The usual objective of reducing the size of run-of mine ore pieces is to separate the mineral of interest contained in the ore body from associated gangue minerals. As crushing only does not generally liberate a mineral, further size reduction is usually required. This is achieved by grinding the crushed ore in tubular mills or devices such as pan mills or roller-grinder mills. In tubular mills, a grinding media such as steel balls, rods or hard pebbles imparts the forces required for size reduction. On rotating a mill charged with rocks and grinding media, the entire charge rises against the perimeter of the mill in the direction of motion. On reaching a certain height, part of the charge cascades and falls to the bottom of the mill; the other part tends to slip down but soon travels in the direction of motion of the mill. During this process, the media drops repeatedly onto the rock breaking down its size. Some size reduction also takes place due to abrasive forces. As a result of the combined action of repeated impact and abrasion over time, size reduction takes place and given sufficient time the mineral of interest is liberated.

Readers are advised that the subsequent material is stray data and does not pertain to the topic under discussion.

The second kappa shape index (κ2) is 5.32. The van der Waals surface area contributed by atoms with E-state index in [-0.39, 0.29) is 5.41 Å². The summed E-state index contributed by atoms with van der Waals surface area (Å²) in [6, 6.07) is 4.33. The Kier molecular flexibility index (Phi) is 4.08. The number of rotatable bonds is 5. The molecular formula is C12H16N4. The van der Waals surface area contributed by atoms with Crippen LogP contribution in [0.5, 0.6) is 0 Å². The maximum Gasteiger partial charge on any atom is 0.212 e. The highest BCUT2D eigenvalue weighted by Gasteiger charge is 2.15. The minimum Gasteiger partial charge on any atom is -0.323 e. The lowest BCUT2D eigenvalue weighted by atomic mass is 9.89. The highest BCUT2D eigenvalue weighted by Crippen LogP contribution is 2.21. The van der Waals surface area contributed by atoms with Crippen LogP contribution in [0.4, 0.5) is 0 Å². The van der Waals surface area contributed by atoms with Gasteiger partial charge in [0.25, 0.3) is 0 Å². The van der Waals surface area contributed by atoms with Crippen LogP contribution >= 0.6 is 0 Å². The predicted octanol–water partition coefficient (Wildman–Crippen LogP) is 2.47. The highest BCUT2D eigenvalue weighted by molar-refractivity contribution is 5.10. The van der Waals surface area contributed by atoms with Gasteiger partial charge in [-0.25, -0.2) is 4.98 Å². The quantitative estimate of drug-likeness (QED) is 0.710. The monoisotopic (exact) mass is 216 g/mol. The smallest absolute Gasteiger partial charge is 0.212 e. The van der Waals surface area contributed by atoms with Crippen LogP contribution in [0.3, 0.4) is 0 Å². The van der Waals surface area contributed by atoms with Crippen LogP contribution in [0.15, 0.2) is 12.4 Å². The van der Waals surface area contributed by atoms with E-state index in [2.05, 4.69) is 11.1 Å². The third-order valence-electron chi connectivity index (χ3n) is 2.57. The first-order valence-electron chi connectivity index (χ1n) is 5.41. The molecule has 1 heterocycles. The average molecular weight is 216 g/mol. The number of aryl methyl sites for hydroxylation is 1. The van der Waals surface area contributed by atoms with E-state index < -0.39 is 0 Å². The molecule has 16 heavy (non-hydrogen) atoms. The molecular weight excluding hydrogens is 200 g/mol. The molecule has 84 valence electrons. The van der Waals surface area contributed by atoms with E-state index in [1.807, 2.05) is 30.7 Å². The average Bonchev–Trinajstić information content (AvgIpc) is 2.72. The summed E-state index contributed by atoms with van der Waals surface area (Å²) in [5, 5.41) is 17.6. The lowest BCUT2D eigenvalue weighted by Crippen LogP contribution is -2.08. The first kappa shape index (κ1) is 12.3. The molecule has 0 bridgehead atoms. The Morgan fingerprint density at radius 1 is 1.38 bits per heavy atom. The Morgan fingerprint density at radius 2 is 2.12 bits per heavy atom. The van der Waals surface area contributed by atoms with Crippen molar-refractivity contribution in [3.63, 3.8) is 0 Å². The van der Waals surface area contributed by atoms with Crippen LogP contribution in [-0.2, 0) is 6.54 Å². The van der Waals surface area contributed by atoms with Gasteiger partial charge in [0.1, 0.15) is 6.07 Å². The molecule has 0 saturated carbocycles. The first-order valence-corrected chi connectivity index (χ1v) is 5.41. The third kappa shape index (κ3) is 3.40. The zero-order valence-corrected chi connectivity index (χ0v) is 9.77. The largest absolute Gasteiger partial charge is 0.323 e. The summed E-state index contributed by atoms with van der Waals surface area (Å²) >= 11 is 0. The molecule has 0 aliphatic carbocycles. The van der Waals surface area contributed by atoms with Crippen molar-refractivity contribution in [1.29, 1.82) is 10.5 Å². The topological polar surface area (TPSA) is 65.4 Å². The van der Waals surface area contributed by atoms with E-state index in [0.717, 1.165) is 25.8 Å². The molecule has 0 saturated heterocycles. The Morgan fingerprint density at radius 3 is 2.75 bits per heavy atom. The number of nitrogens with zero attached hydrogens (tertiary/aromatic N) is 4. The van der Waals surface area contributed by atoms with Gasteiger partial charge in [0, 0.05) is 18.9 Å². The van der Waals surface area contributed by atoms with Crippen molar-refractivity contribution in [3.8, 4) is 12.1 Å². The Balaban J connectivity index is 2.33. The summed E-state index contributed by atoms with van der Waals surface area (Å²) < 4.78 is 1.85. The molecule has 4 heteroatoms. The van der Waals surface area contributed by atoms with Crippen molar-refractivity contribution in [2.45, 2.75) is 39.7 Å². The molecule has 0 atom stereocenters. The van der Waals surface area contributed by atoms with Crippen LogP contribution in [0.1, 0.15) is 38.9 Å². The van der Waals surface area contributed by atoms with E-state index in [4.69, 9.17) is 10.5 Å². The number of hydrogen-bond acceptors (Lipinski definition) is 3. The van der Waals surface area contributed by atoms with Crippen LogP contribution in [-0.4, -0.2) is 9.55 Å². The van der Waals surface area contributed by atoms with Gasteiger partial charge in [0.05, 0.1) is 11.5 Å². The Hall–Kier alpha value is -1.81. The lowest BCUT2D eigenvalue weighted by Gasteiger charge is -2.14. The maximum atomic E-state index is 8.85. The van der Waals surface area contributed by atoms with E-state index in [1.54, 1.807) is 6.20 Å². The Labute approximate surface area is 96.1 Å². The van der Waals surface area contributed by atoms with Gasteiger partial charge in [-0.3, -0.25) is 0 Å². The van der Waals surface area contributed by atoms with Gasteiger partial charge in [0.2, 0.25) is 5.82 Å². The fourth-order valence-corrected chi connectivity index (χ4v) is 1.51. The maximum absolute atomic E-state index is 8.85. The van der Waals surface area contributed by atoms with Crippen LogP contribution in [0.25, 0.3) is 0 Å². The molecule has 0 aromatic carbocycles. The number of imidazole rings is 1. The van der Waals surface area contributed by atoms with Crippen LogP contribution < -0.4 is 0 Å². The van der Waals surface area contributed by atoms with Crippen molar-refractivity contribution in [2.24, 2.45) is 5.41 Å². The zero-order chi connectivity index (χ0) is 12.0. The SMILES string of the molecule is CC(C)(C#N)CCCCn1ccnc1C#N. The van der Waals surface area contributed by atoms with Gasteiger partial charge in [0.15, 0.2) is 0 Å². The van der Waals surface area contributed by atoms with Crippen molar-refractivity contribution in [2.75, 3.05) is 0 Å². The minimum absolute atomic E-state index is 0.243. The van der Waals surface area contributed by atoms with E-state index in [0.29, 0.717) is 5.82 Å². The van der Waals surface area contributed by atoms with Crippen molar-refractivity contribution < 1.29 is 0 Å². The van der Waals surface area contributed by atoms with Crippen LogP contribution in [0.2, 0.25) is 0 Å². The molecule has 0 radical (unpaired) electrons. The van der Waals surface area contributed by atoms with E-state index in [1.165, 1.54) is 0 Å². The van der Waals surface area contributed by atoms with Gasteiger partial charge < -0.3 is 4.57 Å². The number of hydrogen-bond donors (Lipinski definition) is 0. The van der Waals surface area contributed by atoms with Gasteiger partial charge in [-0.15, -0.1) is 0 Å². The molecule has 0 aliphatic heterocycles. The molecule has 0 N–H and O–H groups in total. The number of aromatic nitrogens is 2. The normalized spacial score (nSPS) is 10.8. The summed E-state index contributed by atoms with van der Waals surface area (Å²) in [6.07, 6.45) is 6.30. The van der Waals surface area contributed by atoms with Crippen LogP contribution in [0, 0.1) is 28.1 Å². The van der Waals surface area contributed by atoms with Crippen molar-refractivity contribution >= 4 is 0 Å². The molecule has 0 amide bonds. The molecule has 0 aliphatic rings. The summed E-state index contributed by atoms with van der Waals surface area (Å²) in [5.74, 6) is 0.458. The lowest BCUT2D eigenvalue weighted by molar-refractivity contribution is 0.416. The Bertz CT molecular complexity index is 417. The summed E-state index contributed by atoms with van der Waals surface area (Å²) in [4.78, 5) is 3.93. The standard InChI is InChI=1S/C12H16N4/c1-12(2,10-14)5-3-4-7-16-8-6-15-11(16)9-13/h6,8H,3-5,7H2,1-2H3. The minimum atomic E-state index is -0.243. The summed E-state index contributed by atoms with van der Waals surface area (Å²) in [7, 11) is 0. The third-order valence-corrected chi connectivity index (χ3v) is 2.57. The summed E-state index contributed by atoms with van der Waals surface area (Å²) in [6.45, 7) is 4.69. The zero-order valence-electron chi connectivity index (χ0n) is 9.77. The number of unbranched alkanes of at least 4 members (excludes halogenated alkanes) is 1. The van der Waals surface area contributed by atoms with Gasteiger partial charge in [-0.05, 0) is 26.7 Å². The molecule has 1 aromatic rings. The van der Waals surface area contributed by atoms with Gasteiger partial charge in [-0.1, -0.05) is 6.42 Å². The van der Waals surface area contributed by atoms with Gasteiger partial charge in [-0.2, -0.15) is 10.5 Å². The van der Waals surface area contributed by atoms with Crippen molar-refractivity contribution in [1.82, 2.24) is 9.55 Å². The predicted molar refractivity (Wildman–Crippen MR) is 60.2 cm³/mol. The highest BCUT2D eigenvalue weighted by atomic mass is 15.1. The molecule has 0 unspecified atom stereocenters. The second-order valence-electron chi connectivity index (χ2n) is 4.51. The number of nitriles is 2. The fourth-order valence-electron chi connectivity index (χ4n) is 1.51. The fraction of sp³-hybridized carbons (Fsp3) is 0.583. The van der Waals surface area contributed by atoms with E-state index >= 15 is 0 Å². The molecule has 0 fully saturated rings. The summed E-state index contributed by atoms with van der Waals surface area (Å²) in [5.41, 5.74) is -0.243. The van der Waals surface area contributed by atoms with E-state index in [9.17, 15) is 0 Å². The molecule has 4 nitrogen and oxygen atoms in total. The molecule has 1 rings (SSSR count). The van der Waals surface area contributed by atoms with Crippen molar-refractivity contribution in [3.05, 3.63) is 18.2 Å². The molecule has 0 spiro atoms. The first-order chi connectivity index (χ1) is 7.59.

Some tubular mills are specially shaped mills, such as the Hardinge Mill, where only the central portion is cylindrical and the ends are shaped like the frustum of a cone. Straight cylindrical mills, however, are the more common. The grinding medium generally used is in the form of balls, rods or cylindrical media called cylpebs. Both steel and ceramic balls are in use depending on the hardness of the rock. For soft ores, pebbles are added or simply autogenously ground with no medium. Both wet and dry grinding is common. Figure 1 illustrates the grinding action inside a tubular mill.